CHARLESTON, W.Va. – Three defendants pleaded guilty today in federal court in Charleston, announced United States Attorney Mike Stuart. Roger Lee Lemons, 23, of Charlotte, entered his guilty plea to distribution of hydromorphone. In a separate prosecution, Laron Safford, 41, of Bluefield, pled guilty to being a felon in possession of a firearm. In another separate prosecution, Tomas Mateo, 41, entered his guilty plea to possession of a weapon by a federal inmate.
U.S. Attorney Stuart commended the Southern Regional Drug and Violent Crime Task Force for the investigations of Lemons and Safford. He also commended the Federal Bureau of Prisons for the investigation of Mateo.
Lemons admitted that on October 31, 2014, he sold hydromorphone pills to a confidential informant working with law enforcement. The drug deal took place in Princeton. Lemons further admitted that he sold hydromorphone pills on three other occasions. Lemons faces up to 20 years in federal prison when he is sentenced on May 1, 2018.
In a separate prosecution, Safford admitted that on September 14, 2017, he possessed two pistols at his residence in Bluefield. Safford was prohibited from possessing any firearms under federal law because of a 1998 felony drug conviction in McDowell County and a 2004 felony drug conviction in Iredell County, North Carolina. Safford also admitted that he sold cocaine to a confidential informant working with law enforcement on four occasions in September 2017. Safford faces up to 10 years in federal prison when he is sentenced on May 1, 2018.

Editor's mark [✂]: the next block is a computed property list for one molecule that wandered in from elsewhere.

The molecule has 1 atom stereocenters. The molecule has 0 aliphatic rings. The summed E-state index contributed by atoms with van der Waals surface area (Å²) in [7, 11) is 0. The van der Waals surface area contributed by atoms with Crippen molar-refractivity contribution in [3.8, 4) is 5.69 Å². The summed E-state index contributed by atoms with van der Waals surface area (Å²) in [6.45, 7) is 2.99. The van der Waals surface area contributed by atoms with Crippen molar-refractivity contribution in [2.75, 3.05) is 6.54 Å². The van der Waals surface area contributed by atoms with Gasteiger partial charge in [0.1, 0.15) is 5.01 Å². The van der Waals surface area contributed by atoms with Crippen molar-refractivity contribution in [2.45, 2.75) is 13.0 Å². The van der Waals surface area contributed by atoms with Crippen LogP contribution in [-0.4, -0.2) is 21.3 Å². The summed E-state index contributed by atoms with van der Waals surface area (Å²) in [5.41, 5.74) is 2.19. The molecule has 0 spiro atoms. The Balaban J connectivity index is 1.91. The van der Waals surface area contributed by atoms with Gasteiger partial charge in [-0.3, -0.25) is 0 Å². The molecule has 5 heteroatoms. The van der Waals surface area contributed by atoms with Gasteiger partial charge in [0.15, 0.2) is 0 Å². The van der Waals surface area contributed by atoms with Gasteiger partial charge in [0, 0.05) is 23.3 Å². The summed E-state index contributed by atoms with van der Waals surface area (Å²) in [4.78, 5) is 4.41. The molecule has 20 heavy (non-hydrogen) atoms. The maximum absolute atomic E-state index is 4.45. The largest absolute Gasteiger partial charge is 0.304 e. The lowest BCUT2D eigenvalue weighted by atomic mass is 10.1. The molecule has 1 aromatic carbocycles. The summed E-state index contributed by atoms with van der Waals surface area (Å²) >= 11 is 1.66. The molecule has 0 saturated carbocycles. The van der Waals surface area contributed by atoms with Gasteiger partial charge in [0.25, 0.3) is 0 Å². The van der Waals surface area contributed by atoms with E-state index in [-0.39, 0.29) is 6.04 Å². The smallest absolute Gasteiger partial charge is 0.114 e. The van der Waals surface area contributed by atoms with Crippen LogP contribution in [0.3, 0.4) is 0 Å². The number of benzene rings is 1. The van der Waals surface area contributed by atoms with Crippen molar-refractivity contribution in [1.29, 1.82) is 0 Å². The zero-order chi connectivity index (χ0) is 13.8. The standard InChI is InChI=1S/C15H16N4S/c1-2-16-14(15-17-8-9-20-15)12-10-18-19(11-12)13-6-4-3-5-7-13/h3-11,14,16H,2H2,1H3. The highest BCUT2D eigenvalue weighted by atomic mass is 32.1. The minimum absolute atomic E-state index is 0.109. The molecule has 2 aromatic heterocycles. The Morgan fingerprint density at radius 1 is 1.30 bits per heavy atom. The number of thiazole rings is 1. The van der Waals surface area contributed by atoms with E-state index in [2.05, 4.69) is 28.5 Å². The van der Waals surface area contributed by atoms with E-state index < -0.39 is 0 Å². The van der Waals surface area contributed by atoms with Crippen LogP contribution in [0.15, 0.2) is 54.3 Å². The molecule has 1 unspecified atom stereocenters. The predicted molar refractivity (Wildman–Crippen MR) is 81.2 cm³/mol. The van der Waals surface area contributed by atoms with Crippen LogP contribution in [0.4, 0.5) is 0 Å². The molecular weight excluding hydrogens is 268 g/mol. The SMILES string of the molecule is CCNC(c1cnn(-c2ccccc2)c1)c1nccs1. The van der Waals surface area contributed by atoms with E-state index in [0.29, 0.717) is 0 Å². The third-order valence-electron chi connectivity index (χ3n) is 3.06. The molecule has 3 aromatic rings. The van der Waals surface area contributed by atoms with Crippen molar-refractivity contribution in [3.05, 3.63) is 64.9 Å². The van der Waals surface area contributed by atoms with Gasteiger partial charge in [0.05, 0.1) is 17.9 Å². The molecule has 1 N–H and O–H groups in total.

In another separate prosecution, Mateo, an inmate at the Federal Correctional Institution at McDowell, admitted that on June 26, 2017, he possessed a handcrafted weapon commonly known as a “shank” in his shoe. The weapon was a piece of plastic, approximately six inches in length and sharpened to a point at one end, with a handle made of thread and tape. Mateo faces up to five years in federal prison when he is sentenced on May 1, 2018.
Assistant United States Attorney John File is responsible for these prosecutions. The plea hearings were held before Senior United States District Judge David A. Faber.
The Safford case was brought as part of Project Safe Neighborhoods, a nationwide commitment to reduce gun crime in the United States by networking with existing local programs targeting gun crime. The Lemons and Safford cases are being prosecuted as part of an ongoing effort led by the United States Attorney’s Office for the Southern District of West Virginia to combat the illicit sale and misuse of illegal drugs. The U.S. Attorney’s Office, joined by federal, state and local law enforcement agencies, is committed to aggressively pursuing and shutting down pill trafficking, eliminating open air drug markets, and curtailing the spread of illegal drugs in communities across the Southern District.